How to Board Up Abandoned Houses
Many reasons exist for you to want to know how to board up abandoned houses. An abandoned house presents a host of challenges for neighbors in a community. While possibly indicative of an area struggling economically, sometimes abandoned houses simply represent a property that would otherwise have upward potential in a slumped economy.
However, an abandoned house—as we’ve discovered numerous times here in Central Florida—often becomes vulnerable to decay, rodents, vandalism, arson, and more. If you want to maintain the potential for homes (some of which may even be historic) to get their shot at renovation, boarding them up ensures they stay intact until someone applies some much-needed loving care.
To guard against such undesirable outcomes, we’ve worked on behalf of our local city at times to board up a house’s windows and doors with plywood. It’s not a perfect solution because it’s unsightly and leaves no doubt about the building’s abandonment, but it’s a good alternative that might protect whatever value is left of the building while discouraging crime. So unless you’re in a community that no longer allows plywood for the job, here’s how to board up those abandoned houses.
How to Board Up Abandoned Houses: Method 1
The most expeditious way to board up an abandoned home is to nail the plywood directly to the siding, provided that it’s not masonry. It might also be possible to nail into wooden window frames as long as you’re careful not to break the glass while doing so.
Of course, the house might be scheduled for demolition at some point, so it might not be of much consequence. In any event, it’s the perfect job for a cordless nailer such as the DeWalt Framing Nailer. You won’t have to run a compressor, air hoses, or electric cords. Often, this helps quite a bit since the abandoned home likely won’t have electrical service.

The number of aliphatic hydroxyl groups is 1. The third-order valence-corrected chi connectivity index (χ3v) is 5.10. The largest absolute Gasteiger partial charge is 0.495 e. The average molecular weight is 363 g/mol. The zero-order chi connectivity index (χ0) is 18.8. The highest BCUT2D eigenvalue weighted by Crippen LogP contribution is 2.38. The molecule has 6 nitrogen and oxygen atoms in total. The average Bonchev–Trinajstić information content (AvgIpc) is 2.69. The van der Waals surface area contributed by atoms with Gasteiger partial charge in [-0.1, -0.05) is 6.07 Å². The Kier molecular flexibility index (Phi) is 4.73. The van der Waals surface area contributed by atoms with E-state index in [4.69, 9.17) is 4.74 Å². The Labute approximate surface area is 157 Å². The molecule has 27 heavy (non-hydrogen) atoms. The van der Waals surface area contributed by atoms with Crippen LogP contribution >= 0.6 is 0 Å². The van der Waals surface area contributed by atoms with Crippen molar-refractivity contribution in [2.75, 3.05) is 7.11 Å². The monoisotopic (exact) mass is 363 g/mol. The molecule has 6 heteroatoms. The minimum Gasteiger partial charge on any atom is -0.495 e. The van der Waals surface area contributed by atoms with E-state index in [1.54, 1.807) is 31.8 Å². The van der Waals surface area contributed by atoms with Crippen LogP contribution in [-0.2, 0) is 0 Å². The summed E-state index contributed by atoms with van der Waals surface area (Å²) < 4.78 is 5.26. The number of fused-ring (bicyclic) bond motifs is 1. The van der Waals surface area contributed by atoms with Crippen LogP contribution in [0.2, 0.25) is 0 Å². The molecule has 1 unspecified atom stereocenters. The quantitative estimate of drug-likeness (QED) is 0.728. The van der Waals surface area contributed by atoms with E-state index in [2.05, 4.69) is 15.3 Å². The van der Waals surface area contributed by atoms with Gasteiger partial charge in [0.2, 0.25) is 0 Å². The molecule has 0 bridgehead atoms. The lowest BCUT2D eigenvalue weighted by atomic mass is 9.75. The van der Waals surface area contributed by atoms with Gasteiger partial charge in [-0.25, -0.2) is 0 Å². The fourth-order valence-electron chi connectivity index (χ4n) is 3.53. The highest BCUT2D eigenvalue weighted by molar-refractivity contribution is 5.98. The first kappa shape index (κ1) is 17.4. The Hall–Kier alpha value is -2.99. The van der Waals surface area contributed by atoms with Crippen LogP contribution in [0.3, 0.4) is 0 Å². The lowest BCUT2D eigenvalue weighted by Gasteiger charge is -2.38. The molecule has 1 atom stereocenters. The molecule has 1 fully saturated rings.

How to Board Up Abandoned Houses: Method 2
Sometimes the house is built out of some kind of masonry or you’d like to ensure the board can’t be pried off or otherwise removed from the outside. In this case, the brace and bolt—sometimes called the tension method—is the technique to use.
Cut one or even two pieces of 2×4 to the horizontal width of the plywood and drill a hole that will line up through all the pieces. Insert a carriage bolt longer than the window frame’s depth through the first 2×4, then through the plywood, then through the second 2×4, and put the nut on the bolt but don’t tighten it just yet.
From the inside, remove the window and then put the first 2×4 and plywood in place against the outside of the window frame. You do this from the inside of the house by fitting the plywood through the window frame before pulling it back against the frame.
Turn the second 2×4 horizontally so it braces itself against the left and right side of the window frame and tighten the nut. You’ve just braced and bolted a window in an even more secure way than nailing or screwing from the outside.
The Bottom Line
To prevent an abandoned house from falling victim to vandalism, arson, or other unsavory behavior, board it up using either traditional nailing or the brace and bolt method. You might just prevent a bad situation from getting worse and save a building that could shine again in better times. We hope you’ve found this article about how to board up abandoned houses helpful. If you’re a Pro and you have tips for boarding up houses, add them in the comments below—or contact us with your own Pro tips.